Those subsidies present the government with unpleasant choices. If it ends them, mass unemployment would likely result in southeastern Ukraine, which is already rocked by labor unrest. If it continues to pay them, the mines would just barely stay alive, blunting the urgency for restructuring, and scaring off investors who might buy and modernize some of the mines were it not for competition from other mines subsidized by the state. More than 10 years after Ukraine began privatizing its industries, only two coal mines are in private hands, according to the minister of fuel and energy, Vitaly Hayduk.
Many economists here say the mines illustrate a disturbing trend for this Texas-sized nation of 49 million people. After a burst of economic restructuring in 2000 and early 2001, the government appears to have put on the brakes. Overhauls of the tax and civil codes are on hold. The government appears to be substituting secrecy for openness. In the past three months, it has adopted 22 secret laws, according to the Center for Policy Studies, a nonprofit research group in Kiev, the capital.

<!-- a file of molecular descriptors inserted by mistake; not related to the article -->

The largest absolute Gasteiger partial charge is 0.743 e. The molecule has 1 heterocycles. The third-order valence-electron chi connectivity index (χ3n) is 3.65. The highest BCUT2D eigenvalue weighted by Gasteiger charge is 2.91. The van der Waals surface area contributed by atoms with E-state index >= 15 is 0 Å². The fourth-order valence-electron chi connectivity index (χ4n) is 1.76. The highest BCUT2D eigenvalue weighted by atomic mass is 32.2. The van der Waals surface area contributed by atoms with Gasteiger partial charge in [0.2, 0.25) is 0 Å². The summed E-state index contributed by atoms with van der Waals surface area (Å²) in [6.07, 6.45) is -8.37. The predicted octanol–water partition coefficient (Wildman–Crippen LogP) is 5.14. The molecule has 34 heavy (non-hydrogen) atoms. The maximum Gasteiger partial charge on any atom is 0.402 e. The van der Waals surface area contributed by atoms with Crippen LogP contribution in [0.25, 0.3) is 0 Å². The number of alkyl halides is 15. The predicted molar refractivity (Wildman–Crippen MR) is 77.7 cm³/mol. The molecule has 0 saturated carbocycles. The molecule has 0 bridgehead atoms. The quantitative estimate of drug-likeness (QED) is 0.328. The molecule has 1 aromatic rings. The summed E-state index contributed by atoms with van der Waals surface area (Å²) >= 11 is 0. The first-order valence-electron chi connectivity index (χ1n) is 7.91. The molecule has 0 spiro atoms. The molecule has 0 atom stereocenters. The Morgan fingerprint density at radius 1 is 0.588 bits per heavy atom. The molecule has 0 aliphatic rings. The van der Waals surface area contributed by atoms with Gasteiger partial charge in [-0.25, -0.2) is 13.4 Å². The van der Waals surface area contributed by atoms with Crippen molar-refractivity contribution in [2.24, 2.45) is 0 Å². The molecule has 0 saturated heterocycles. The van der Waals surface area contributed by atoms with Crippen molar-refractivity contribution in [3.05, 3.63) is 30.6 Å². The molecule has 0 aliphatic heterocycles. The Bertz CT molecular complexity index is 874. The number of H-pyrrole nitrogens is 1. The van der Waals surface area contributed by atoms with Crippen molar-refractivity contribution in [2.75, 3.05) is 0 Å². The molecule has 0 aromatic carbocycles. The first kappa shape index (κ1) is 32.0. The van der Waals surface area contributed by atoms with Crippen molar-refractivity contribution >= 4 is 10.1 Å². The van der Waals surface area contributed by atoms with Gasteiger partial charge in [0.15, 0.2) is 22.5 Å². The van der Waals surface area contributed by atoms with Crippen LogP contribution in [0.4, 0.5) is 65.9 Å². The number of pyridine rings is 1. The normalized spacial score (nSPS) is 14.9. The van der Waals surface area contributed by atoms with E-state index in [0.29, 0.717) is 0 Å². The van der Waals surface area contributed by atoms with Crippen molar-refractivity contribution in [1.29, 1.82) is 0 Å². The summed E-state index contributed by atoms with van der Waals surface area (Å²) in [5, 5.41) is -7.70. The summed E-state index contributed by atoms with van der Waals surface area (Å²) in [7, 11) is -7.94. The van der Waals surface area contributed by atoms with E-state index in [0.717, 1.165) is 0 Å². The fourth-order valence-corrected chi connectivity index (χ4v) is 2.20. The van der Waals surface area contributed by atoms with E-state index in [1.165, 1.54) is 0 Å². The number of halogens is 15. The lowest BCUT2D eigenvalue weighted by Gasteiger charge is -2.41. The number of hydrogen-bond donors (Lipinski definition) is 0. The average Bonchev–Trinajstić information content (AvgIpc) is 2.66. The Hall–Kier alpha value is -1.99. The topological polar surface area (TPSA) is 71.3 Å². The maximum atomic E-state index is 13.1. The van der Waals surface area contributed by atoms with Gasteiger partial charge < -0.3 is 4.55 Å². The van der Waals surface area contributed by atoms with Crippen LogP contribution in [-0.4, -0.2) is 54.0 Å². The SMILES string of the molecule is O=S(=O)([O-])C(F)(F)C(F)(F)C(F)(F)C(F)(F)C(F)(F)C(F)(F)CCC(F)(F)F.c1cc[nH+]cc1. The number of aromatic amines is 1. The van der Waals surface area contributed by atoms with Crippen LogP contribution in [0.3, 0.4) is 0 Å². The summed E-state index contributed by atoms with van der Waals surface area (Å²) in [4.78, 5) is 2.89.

President Leonid Kuchma, political analysts here say, is intent on preserving the status quo while he battles allegations that he ordered the kidnapping of a journalist, approved an illegal sale of a weapon system to Iraq and employed a squadron of state agents to intimidate his political opponents.
The scandals and wavering economic policies are taking their toll on growth, said Tetiana Sytnyk , chief economist for the Center for Policy Studies . She predicted that Ukraine's expansion rate last year of 9 percent will be cut in half this year.